I Didn’t Have Time To Do A Real Review Of Wilco’s New Album Cousin But I Need To Get My Takes Off

I Didn’t Have Time To Do A Real Review Of Wilco’s New Album Cousin But I Need To Get My Takes Off

Wilco are among my top five favorite musical artists of all time. Yankee Hotel Foxtrot changed the way I hear music forever. I’ve seen them in concert probably more than any other band; I lost count, but it’s got to be pushing 20 concerts at this point. (Yes, I am a 40-year-old Midwestern dad, why do you ask?) So every time they release a new album, I make it a point to weigh in. Today they released their new LP Cousin. All week long I’ve been trying to set aside a few hours to bang out a proper review of the thing, but it didn’t work out. I’ve still got takes, though, so instead of a Premature Evaluation, you get this — an Undercooked Assessment, I guess?

The headline with Cousin — other than Wilco’s insistence that the title has nothing to do with The Bear — is the involvement of Welsh art-pop great Cate Le Bon, the first outside producer to work on a Wilco album since Jim O’Rourke worked his magic on A Ghost Is Born 19 years ago. (Tom Schick, the house engineer at the Wilco Loft, doesn’t count. He’s George Martin or Nigel Godrich — basically part of the band.) A lot of people will tell you Le Bon has helped Jeff Tweedy and friends get closer to the sound and feeling of “old Wilco.” That’s wishful thinking, and it’s underselling the quality of the last couple Wilco records.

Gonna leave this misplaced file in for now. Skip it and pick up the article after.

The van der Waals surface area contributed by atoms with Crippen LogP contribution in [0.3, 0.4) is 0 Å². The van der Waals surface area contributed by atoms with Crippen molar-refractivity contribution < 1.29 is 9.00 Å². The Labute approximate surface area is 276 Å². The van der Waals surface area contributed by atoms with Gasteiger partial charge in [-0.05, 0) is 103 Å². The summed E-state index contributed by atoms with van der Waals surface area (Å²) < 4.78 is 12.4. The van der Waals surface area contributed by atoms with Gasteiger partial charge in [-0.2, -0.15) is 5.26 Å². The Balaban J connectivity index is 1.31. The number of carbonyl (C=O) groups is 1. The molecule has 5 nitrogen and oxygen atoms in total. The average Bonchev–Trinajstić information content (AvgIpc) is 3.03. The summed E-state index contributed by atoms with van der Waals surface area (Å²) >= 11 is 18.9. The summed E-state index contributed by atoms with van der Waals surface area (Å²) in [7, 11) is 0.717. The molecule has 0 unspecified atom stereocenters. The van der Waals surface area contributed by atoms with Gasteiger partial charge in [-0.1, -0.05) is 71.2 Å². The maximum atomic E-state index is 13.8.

Cousin is an immensely rewarding album. So was Cruel Country. So was Ode To Joy. Are there some brilliant, surprising production flourishes on these new songs? Yes. Does Jeff Tweedy’s lyrical game just keep getting better the older he gets? Absolutely. Does lead single “Evicted” sound kind of like “Kamera”? Sure. But the dreary cloud that has been hanging over everything they’ve released since at least Schmilco continues to linger — in fact, the feeling of a gathering cloud is one of the consistent sonic motifs throughout the record. Tweedy still isn’t pushing his weathered voice anywhere near “I’D LIKE TO THANK YOU ALL FOR NOTHING!” range. Wilco sound creatively energized, but it’s not like they’ve once again become a band that explodes from the speakers. It’s thoughtful music. It’s chill. I’m grateful this record exists. But there’s no need to pretend it’s in the same league as Summerteeth or whatever, and anyone who enjoys this should really go back to the last two and try again.

Today is all about Cousin, though. Stream the album below, and sound off with your own perspectives in the comments.

Cousin is out now on dBpm.

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